Chris Renschler


Chris Renschler, UB associate professor of geography.

What are you doing to help UB become more sustainable?

My course "Introduction to Soil Science" (Geo352) features topics like integrated soil, water and nutrient management, and household composting. Over the past few years, a small group of interested undergraduate and graduate students in this course led an independent effort to establish a community garden on the UB North Campus. This year, the students' dream became a reality.  A very dedicated group is currently taking soil samples and developing a strategy to manage several small garden plots just north of the Student Union. This will be a great opportunity to interact with students, faculty, Campus Dining and Shops, community gardening associations and state agencies- like the US Department of Agriculture Natural Resources Conservation Service, while managing e natural resources first hand. I look forward to taking students in my soils course to the gardens, having them present their experiences and discuss their questions in class.

What kinds of sustainability related research/projects do you pursue at UB?

My integrated research, learning and stakeholder outreach activities with students, faculty, and local, US and international collaborators are coordinated through the Landscape-based Environmental System Analysis & Modeling (LESAM) laboratory. I designed LESAM when I joined UB in 2001 to bring geoecological research, teaching and outreach to the University at Buffalo, the WNY region, and frankly to the US. Over the years, it has established itself as a unique university-wide, multi-disciplinary and cross-disciplinary, intellectual networking laboratory to develop and implement integrated, user-friendly analysis and modeling techniques to collaborate with international partners and stakeholders using GIScience, Remote Sensing, and Environmental Modeling to support rapid, practical and effective decision-making in sustainably managing natural resources and extreme events.

My interdisciplinary research agenda is geared towards bridging the existing gap between natural resources managers who understand and deal with natural processes and their variability on a day-to-day-basis, and disaster managers who need to manage rapidly unfolding situations and human behavior often without appropriate process understanding. Both of these “environmental managers” can learn from each other and combine core principles - such as “sustainability” and “resilience”.  The qualitative and quantitative techniques and modeling tools of both environmental managers can potentially be used (with some modifications) for any time assessment and decision-making, including those in times of slow- and fast-onset extreme events and related unfolding disasters (e.g. climate change/sea level rise and hurricanes or floods, respectively). This is a tremendous advantage to avoid miscommunication and mistrust before, during and in the aftermath of disasters in the realm of Human-Environmental Interaction.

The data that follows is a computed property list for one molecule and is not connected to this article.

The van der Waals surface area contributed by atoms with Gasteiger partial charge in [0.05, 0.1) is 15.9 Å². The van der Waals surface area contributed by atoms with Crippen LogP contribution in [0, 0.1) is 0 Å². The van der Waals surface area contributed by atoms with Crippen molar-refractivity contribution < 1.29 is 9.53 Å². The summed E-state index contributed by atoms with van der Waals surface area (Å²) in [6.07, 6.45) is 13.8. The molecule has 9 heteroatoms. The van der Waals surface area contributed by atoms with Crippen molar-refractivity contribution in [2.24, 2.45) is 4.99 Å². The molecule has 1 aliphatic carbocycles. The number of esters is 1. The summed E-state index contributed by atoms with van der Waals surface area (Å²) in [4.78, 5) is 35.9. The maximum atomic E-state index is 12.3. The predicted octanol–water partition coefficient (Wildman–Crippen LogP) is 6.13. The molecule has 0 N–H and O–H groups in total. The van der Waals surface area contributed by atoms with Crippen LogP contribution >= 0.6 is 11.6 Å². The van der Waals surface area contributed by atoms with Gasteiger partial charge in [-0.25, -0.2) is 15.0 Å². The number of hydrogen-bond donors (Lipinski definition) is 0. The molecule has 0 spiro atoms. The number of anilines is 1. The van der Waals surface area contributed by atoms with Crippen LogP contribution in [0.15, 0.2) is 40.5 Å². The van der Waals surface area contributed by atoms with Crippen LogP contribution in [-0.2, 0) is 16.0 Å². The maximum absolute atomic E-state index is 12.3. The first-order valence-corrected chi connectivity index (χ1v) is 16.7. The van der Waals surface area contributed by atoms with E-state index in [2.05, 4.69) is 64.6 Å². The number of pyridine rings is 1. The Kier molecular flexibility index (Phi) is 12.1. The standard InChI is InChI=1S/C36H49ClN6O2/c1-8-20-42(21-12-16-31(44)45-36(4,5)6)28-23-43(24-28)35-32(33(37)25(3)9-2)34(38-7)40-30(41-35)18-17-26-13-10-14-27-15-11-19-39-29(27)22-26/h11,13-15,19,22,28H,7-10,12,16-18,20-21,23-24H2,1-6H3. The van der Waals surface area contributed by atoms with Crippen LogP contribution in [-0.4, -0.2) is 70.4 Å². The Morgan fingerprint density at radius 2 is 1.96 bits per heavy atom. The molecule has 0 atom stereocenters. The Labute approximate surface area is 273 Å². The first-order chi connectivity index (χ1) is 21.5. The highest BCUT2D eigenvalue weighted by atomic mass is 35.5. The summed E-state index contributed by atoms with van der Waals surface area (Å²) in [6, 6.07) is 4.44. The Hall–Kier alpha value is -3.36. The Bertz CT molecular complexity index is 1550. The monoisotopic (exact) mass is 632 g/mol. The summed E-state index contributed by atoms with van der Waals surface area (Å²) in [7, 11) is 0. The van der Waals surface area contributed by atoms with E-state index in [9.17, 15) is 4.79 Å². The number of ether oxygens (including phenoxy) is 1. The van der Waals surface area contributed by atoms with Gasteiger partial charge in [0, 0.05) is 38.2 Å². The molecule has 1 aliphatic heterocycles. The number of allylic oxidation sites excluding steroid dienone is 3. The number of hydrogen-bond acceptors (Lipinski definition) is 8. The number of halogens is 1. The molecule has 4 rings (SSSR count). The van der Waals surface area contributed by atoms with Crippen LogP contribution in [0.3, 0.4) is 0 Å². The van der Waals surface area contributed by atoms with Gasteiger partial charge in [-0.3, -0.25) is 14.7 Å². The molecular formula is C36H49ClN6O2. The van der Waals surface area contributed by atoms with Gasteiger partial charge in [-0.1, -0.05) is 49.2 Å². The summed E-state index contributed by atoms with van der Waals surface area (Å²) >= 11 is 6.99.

How are students involved in your sustainability work?

Undergraduate and graduate students have worked alongside me and the LESAM collaborators in different cultural settings with top leaders in natural resources and extreme events management. In fact, in all of the research projects that I have worked in over the years, I was able to successfully propose, design and lead research, teaching and implementation initiatives that changed the perception and status quo of research in geography, natural resources management, geohazards, and disaster management. Students are able to not only participate, but also to initiate their own research ideas and look for potential sources of funding for their research. I really have to acknowledge my own Masters and PhD advisors in Germany and the US that opened my eyes and encouraged me to operate that way.

What is the one thing you would like people to know that you do in your personal life to further sustainability?

If things break, I try to fix them before putting them into the garbage. This practice often results in science experiments with my kids to discover how things work, and how to –sometimes- successfully repair items and keep using them for their original purpose, or how to create something new and exciting. Recycling and gardening are also great passions in my family. Even with a small garden (or even without a garden when I lived in a student house), composting and observing the short-term and long-term benefits of nutrient recycling as organic matter, and later humus, is very exciting and rewarding.  Gardening is our own science lab at home ... with the outcome being delicious strawberries, peppers, pumpkins and other vegetables or fruits.

How could UB improve its sustainability efforts?

There is a lot of energy saving that can be done at UB.  I would like to see energy studies conducted to evaluate the wide scale installation of motion detectors in every class room and hallway to power down lights, computers and projectors after a period of inactivity.  I would also like to see more bicycle related services on campus.  Installing more racks and storage sheds on campus would be a great first step. However, a station to fix a flat, sign out tools or pump up tire would be nice.  The trend of using the bicycle has been catching on with students, staff and faculty and should be further promoted. I lived and studied and in the Netherlands and they really have figured it out the way of integrate bicycles and public transport.

Learn more about Renschler's research.